4062.0 Community Engagement In and For Research

Tuesday, October 30, 2012: 8:30 AM - 10:00 AM
The active engagement of communities in the research process is a key component of participatory models. Researchers and communities alike can benefit from mutual engagement in these projects to advance health promotion research and the dissemination of best practices. This session will focus on research projects that utilize community-based participatory research (CBPR) or other participatory frameworks to ensure community engagement throughout research planning, implementation and dissemination.
Session Objectives: 1. Describe principles of ethical engagement of communities in research 2. Identify three examples of successful community engagement
Keiko Sakagami, RDH, EdD, MCHES

Table 1
Introducing public health workers to policy, systems, and environmental change strategies: A web-based approach
Andrew Wapner, DO, MPH, Carol Smathers, MPH, MS, Michele Shough, Phyllis Pirie, PhD, Elizabeth G. Klein, PhD, MPH, Gail L. Kaye, PhD,LPCC, RD, LD and Anand Khurma, MA
Table 2
Integrating a health prevention program into a collaborative framework in community-based research
Joni Vander Bilt, MPH, Wei-Hsuan Lo-Ciganic, MSCP, MS, Sarah E. Woody, MS, Janice C. Zgibor, RPH, PhD, Allison J. Kerr, Jane S. Brandenstein, BS, PT, Margaret B. Conroy, MD, MPH, Elizabeth A. Schlenk, PhD, RN and Anne B. Newman, MD, MPH
Table 5
American Indian communities' needs assessments through participatory research
Linda Burhansstipanov, DrPH, Judith Kaur, MD, Dewey Painter, PhD, JoAnne Scott, BSN, MSN and Donna Polk-Primm, PhD
Table 6
“Your Body is Your Temple”: Facilitating the Involvement of Faith Organizations in Health Promotion Efforts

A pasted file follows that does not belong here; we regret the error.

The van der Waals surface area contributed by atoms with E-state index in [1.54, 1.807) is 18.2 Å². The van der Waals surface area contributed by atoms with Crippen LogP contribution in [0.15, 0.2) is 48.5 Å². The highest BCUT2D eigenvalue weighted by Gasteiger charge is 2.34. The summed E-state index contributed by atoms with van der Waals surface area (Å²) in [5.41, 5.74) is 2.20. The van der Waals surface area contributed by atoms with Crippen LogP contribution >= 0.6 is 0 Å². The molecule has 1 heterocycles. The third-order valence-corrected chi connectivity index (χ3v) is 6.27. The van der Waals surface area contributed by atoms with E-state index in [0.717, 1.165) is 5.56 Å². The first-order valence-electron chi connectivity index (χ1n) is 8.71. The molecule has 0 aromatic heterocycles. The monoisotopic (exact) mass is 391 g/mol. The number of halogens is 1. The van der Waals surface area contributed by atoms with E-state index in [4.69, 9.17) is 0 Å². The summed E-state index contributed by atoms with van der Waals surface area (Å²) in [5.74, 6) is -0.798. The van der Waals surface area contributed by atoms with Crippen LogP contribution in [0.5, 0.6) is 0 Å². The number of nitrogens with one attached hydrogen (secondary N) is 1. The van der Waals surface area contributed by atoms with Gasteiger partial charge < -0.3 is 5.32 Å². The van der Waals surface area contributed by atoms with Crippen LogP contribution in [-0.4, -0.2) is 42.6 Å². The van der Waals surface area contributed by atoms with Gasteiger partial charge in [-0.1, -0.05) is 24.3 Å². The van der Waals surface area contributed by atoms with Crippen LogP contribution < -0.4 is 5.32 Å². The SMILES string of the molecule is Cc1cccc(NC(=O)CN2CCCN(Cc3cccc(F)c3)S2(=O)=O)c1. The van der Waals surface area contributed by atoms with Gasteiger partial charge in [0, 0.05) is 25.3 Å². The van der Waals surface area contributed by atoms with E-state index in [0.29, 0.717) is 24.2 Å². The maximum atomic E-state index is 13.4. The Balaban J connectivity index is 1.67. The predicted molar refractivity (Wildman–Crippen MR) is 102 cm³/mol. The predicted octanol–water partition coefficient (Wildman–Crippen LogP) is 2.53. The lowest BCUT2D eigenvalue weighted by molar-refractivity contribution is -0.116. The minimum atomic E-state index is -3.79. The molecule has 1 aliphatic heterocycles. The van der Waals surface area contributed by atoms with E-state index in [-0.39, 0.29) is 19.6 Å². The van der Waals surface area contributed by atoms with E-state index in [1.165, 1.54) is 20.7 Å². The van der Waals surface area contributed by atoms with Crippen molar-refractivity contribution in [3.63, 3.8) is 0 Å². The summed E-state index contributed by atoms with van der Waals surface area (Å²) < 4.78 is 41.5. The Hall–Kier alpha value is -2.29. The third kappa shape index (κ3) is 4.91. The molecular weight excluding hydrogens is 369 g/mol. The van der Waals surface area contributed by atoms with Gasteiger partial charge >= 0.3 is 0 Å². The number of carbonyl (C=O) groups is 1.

Jaime Gutierrez, MPH, Linda Weiss, PhD, Carlos Devia, MA, Charmaine Ruddock, MS, Maxine Golub, MPH, Joyce Davis, MDiv (candidate), Robert Foley, DMin, DD, Rosa Rosen, JD, Ellenrita Purcaro, BA, Toni Carter, RN, Evalina Irish-Spencer, MS, RD, Brenda Barretto, CMA and Neil Calman, MD
Table 7
Demographic and health belief variables associated with adherence to annual diabetic eye exams
Christina Sheppler, PhD, Steven Mansberger, MD, MPH and Cory VanAlstine, BA
Table 8
Community health assessments and improvement plans: A quality analysis
Julie A. Willems Van Dijk, RN PhD and Bridget Booske Catlin, PhD
Table 9
Public Health and Primary Care Practice Based Research Networks: Exploring shared values, shared needs, and shared opportunities
Scott Frank, MD, MS, James Werner, PhD, Glen Mays, PhD, MPH and Kurt Stange, MD, PhD
Table 10
Walk Your Heart to Health: Preliminary Findings from a Community-based Participatory Approach to Promote Heart Health through Physical Activity in Detroit
Amy J. Schulz, PhD, Barbara A. Israel, DrPH, Graciela B. Mentz, PhD, Sharon Sand, MPP, Cindy Gamboa, Deana Caver, MPH, Cristina Bernal, MPH, Gregoria Diaz, Bernadine Hoston, Kristi Washington, Causandra Gaines, MSW, Alisha Opperman, MSW, Angela G. Reyes, MPH, Zachary Rowe, BBA and Sachiko Woods, BA

See individual abstracts for presenting author's disclosure statement and author's information.

Organized by: Public Health Education and Health Promotion
Endorsed by: Women's Caucus, American Indian, Alaska Native and Native Hawaiian Caucus

CE Credits: Medical (CME), Health Education (CHES), Nursing (CNE), Public Health (CPH) , Masters Certified Health Education Specialist (MCHES)